In advance of the general election I am writing to draw your attention to government funding for the arts and, as our situation continues to improve economically, to ask you to commit to increasing that spend.
Fact – Ireland is currently at the bottom of the European League for Government Investment in Culture and the Arts.
The Council of Europe data shows that in 2012 Ireland spent just 0.11% of GDP on the arts and culture, compared to a European average of 0.6% of GDP.
This is a compelling fact and a concerning one, particularly for a country and a government that claims to honour and take pride in its rich cultural heritage, celebrated artists and world-class artistic output.
XXXXX [name of candidate], if you truly value our culture, our art and our artists, my challenge to you is to:
1. Get Ireland off the bottom of the Arts and Culture Investment League.
2. Commit to state investment in the arts of 0.3% of GDP over the lifetime of the next government, taking us halfway to the European average.
I recognise that this is a bold ambition. But our arts and culture are worth the investment.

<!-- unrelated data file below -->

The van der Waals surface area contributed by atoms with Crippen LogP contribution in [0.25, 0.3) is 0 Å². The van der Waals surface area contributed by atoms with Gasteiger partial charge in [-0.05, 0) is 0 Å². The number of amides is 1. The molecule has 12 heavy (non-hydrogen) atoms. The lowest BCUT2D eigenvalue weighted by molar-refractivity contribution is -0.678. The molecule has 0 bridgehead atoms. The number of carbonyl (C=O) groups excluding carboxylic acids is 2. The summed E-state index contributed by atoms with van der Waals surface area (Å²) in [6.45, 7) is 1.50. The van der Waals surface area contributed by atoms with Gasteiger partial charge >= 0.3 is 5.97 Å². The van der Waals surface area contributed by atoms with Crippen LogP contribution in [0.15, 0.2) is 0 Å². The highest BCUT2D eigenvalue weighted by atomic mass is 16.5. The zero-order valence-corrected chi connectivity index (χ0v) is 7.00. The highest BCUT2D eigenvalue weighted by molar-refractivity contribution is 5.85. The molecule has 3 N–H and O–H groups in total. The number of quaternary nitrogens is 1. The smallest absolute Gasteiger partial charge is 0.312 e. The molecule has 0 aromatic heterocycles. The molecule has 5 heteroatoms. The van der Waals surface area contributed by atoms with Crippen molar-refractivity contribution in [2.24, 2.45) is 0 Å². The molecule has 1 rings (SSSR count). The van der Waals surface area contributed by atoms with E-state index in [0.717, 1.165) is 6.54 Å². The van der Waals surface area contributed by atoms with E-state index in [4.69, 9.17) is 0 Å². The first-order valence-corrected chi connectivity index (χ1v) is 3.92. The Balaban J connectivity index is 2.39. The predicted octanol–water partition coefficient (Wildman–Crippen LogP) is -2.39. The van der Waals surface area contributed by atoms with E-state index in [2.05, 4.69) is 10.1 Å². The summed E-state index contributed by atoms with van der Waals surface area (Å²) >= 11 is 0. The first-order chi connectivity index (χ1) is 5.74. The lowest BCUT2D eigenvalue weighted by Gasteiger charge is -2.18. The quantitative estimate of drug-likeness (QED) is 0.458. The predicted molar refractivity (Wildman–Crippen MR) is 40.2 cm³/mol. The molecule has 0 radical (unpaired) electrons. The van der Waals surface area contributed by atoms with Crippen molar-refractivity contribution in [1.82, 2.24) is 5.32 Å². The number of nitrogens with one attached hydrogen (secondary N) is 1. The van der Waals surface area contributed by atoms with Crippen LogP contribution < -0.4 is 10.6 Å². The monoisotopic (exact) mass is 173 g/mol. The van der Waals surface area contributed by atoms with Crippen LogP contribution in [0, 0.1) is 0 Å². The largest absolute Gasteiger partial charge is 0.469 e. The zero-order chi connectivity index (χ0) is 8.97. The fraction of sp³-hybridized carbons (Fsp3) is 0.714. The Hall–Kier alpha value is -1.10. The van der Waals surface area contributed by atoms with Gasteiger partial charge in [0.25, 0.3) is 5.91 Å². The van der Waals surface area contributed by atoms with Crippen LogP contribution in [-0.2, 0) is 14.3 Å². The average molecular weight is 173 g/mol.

On an international stage, Ireland’s culture is held up as vibrant, diverse, valued and valuable. But how is this reflected in real terms? Since 2009, €30 million worth of cuts have been imposed on the Arts Council, leading to the closure of dozens of excellent arts organisations and decreased resources made available to artists and the public. Irish citizens have been robbed of the chance to enjoy and participate in the cultural life of their own communities.
My ask of you and of the forthcoming government is to reverse this trend – to give the arts, artists and the public a fair deal, that reflects the recovery and investment we are seeing in other sectors.
Please take a moment to consider the huge contribution made by the arts to the life of the community and the electorate you wish to serve here in XXXX. (please add your local examples].
The arts matter to your voters.
In schools, the arts promote attendance, accelerate learning and build confidence. In hospitals and healthcare settings, the arts create opportunities for people who face long-term illness and treatment to be creative, joyful, and strong. And where people are marginalised, the arts can help them find their voice, to be empowered, heard and understood.
Over the last few difficult years, the arts have proved their resilience, popularity and value. They have borne harsh economic circumstances and have met the challenge to endure in spite of these. In 2016, as our nation reflects on the last 100 and more of its history, the arts remain a touch point to commemorate, celebrate and take pride in who we are and who we wish to be as we look forward to the future.
If you are elected, please consider the arts. Make them matter to you.